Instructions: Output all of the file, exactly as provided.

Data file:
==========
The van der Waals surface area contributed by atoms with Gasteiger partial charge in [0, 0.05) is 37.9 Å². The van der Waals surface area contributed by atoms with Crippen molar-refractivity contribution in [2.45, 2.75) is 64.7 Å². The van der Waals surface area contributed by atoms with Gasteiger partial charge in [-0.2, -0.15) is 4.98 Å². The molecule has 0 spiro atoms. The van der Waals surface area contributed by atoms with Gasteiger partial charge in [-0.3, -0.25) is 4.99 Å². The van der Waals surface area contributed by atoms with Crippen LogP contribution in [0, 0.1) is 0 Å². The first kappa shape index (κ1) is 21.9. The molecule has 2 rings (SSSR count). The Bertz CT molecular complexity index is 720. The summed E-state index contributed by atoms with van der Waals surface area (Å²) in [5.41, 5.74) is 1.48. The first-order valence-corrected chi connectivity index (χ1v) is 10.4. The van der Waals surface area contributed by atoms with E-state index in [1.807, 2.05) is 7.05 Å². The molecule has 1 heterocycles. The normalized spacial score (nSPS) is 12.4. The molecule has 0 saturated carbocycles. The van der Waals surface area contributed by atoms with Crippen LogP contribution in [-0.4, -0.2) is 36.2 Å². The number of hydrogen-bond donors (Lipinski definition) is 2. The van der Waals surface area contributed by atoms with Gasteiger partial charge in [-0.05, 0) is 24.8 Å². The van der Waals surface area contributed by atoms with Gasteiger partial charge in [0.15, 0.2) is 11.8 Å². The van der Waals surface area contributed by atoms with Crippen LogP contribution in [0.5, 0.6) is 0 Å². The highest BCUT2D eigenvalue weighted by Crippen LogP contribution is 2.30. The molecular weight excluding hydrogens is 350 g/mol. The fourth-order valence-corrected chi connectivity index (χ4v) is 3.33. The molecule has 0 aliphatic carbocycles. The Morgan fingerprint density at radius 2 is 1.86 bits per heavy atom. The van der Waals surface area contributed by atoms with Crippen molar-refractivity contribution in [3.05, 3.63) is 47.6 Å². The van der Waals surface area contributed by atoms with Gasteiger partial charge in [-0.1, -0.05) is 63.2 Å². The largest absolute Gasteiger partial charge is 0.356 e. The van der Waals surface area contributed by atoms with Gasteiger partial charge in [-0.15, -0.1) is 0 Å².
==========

The van der Waals surface area contributed by atoms with Gasteiger partial charge in [0, 0.05) is 37.9 Å². The van der Waals surface area contributed by atoms with Crippen molar-refractivity contribution in [2.45, 2.75) is 64.7 Å². The van der Waals surface area contributed by atoms with Gasteiger partial charge in [-0.2, -0.15) is 4.98 Å². The molecule has 0 spiro atoms. The van der Waals surface area contributed by atoms with Gasteiger partial charge in [-0.3, -0.25) is 4.99 Å². The van der Waals surface area contributed by atoms with Crippen LogP contribution in [0, 0.1) is 0 Å². The first kappa shape index (κ1) is 21.9. The molecule has 2 rings (SSSR count). The Bertz CT molecular complexity index is 720. The summed E-state index contributed by atoms with van der Waals surface area (Å²) in [5.41, 5.74) is 1.48. The first-order valence-corrected chi connectivity index (χ1v) is 10.4. The van der Waals surface area contributed by atoms with E-state index in [1.807, 2.05) is 7.05 Å². The molecule has 1 heterocycles. The normalized spacial score (nSPS) is 12.4. The molecule has 0 saturated carbocycles. The van der Waals surface area contributed by atoms with Crippen LogP contribution in [-0.4, -0.2) is 36.2 Å². The number of hydrogen-bond donors (Lipinski definition) is 2. The van der Waals surface area contributed by atoms with Gasteiger partial charge in [-0.05, 0) is 24.8 Å². The van der Waals surface area contributed by atoms with Gasteiger partial charge in [0.15, 0.2) is 11.8 Å². The van der Waals surface area contributed by atoms with Crippen LogP contribution in [0.5, 0.6) is 0 Å². The highest BCUT2D eigenvalue weighted by Crippen LogP contribution is 2.30. The molecular weight excluding hydrogens is 350 g/mol. The fourth-order valence-corrected chi connectivity index (χ4v) is 3.33. The molecule has 0 aliphatic carbocycles. The Morgan fingerprint density at radius 2 is 1.86 bits per heavy atom. The van der Waals surface area contributed by atoms with Crippen molar-refractivity contribution in [3.05, 3.63) is 47.6 Å². The van der Waals surface area contributed by atoms with Gasteiger partial charge in [-0.1, -0.05) is 63.2 Å². The largest absolute Gasteiger partial charge is 0.356 e. The van der Waals surface area contributed by atoms with Gasteiger partial charge in [-0.15, -0.1) is 0 Å².